Mature miRNAs are single-stranded RNAs of approximately 21–23 nucleotides that are processed from endogenously expressed primary transcripts (pri-miRNAs) (15). These transcripts are produced by polymerase II and contain several imperfectly base paired hairpin structures. In the nucleus the RNA hairpin structure is excised by the RNAse III-like enzyme Drosha and its co-factor DGCR8 to form the precursor miRNA (pre-miRNA), which represents an imperfect hairpin structure (16). There is a separate miRNA pathway that is independent of Drosha processing. In this pathway, introns containing the hairpin are termed mirtrons, which are spliced into pre-miRNA hairpins that access the miRNA pathway. First described in Drosophila and Caenorhabditis elegans, these mirtrons have recently also been reported in mammals (17). Both Drosha and the mirtron pathway generate an excised hairpin of approximately 60 nucleotides, the pre-miRNA. This pre-miRNA is exported to the cytoplasm by the nuclear RNA export factor Exportin 5 (Exp5), where it is further processed by the RNAse III-like enzyme Dicer in association with its co-factors TAR binding protein (TRBP) and PACT (18, 19). The Dicer-TRBP-PACT complex cleaves off the terminal loop resulting in the miRNA duplex with a two-nucleotide 3′ overhang on either side. Depending on the structure, miRNAs associate with one of the four Argonaute proteins to form the functional miRNA-loaded RISC complex. In D. melanogaster miRNAs with mismatches within the central part of the duplex are preferentially incorporated into AGO1. The miRNAs with more perfect duplexes associate with AGO2, which is the only member of the Argonaute protein family with slicing activity. Similar sorting mechanisms are conserved in C. elegans and mammals (20). Once loaded into RISC, the miRNA duplex is unwound into a guide strand and a complementary passenger strand that is subsequently degraded. RISC programmed by the guide miRNA subsequently targets mRNAs with complementary sequences within the 3′UTR. Pairing of the 5′ 7–8 nucleotides of the miRNA (seed region) to multiple sites within the 3′UTR of an mRNA is important for target recognition and translational inhibition (21). The targeted RNAs are translocated to cellular processing (P)-bodies where they are stored or de-adenylated, de-capped, and subsequently degraded (22). It was initially thought that miRNA targeting could result in cleavage of the mRNA target, but only in rare cases. However, at the recent 2010 Keystone meeting it was reported that, in contrast to general belief, miRNAs do frequently induce RNA destabilization instead of translational inhibition.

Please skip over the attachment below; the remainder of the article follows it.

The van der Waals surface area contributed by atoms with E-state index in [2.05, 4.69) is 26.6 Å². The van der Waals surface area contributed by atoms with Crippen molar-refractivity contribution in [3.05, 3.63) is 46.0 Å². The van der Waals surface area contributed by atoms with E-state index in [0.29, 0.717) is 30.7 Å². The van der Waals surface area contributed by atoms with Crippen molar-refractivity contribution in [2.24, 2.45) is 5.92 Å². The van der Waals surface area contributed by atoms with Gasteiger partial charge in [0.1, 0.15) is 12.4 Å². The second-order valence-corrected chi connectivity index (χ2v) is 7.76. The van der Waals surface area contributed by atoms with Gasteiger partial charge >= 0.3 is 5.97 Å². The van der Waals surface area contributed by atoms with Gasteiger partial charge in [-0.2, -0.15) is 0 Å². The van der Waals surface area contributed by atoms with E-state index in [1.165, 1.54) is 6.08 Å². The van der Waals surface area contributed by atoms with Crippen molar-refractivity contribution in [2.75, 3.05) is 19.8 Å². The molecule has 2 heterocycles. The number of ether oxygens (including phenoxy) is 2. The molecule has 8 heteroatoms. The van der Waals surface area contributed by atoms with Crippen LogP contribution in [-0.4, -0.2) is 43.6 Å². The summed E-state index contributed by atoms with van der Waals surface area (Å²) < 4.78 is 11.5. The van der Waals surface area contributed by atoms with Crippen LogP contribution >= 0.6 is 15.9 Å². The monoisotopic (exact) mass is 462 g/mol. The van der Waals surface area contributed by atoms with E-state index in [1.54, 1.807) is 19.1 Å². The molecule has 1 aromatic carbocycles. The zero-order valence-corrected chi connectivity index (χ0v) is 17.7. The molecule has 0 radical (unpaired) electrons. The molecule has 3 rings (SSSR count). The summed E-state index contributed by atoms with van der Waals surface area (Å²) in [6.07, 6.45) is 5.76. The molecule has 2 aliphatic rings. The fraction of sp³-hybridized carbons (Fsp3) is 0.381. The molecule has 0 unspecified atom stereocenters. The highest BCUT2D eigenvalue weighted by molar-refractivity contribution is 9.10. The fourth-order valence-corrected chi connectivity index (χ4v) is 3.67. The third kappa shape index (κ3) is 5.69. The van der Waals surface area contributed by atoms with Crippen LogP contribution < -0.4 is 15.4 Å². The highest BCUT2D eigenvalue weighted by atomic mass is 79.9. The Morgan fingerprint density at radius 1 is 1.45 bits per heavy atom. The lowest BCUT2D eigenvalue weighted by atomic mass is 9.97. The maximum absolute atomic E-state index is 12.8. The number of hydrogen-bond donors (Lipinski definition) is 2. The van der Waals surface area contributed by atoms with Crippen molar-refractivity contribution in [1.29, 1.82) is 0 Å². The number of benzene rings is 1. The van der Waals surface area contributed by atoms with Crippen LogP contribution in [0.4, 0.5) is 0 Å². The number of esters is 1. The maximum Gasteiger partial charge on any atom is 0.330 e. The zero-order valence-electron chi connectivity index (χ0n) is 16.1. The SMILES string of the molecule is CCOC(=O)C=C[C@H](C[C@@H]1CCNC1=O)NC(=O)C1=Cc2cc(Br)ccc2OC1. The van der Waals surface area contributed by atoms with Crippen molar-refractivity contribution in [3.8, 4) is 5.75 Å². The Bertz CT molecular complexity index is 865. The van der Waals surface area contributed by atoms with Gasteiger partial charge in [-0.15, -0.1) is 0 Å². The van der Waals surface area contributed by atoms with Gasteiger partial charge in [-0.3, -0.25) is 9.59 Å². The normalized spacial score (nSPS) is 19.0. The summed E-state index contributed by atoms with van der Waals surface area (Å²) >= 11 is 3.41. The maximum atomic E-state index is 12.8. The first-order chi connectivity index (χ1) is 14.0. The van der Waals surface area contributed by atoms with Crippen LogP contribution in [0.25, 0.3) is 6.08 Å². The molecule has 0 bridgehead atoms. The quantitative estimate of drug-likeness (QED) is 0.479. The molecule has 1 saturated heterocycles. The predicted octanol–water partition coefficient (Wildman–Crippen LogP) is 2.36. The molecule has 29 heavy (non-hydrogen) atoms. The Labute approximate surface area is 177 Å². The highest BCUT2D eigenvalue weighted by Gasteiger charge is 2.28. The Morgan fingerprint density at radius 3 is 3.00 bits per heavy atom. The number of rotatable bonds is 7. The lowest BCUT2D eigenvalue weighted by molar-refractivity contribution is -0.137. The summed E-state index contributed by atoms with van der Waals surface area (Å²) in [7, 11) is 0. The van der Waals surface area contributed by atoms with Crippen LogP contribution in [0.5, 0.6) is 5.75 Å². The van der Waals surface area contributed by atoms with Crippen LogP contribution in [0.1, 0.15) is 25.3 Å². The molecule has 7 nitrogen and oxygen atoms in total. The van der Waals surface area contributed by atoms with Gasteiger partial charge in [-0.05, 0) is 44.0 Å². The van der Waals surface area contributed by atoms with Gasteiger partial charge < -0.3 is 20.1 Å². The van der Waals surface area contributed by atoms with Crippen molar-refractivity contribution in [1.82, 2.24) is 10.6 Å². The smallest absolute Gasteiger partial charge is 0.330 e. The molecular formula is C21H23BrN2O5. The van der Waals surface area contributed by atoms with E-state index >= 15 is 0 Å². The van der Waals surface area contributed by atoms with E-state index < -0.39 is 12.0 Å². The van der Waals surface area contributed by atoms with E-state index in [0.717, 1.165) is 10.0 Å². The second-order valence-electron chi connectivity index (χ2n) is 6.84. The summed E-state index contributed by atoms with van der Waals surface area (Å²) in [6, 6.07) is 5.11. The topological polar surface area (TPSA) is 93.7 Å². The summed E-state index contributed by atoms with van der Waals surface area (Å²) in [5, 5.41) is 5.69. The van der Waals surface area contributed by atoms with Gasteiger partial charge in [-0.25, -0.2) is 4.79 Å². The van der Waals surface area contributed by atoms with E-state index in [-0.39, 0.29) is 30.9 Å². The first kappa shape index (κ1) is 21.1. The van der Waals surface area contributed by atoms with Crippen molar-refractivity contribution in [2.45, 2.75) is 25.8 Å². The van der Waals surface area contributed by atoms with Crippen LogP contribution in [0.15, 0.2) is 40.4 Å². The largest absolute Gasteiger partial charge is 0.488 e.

3 Virus-Derived Small Interfering RNAs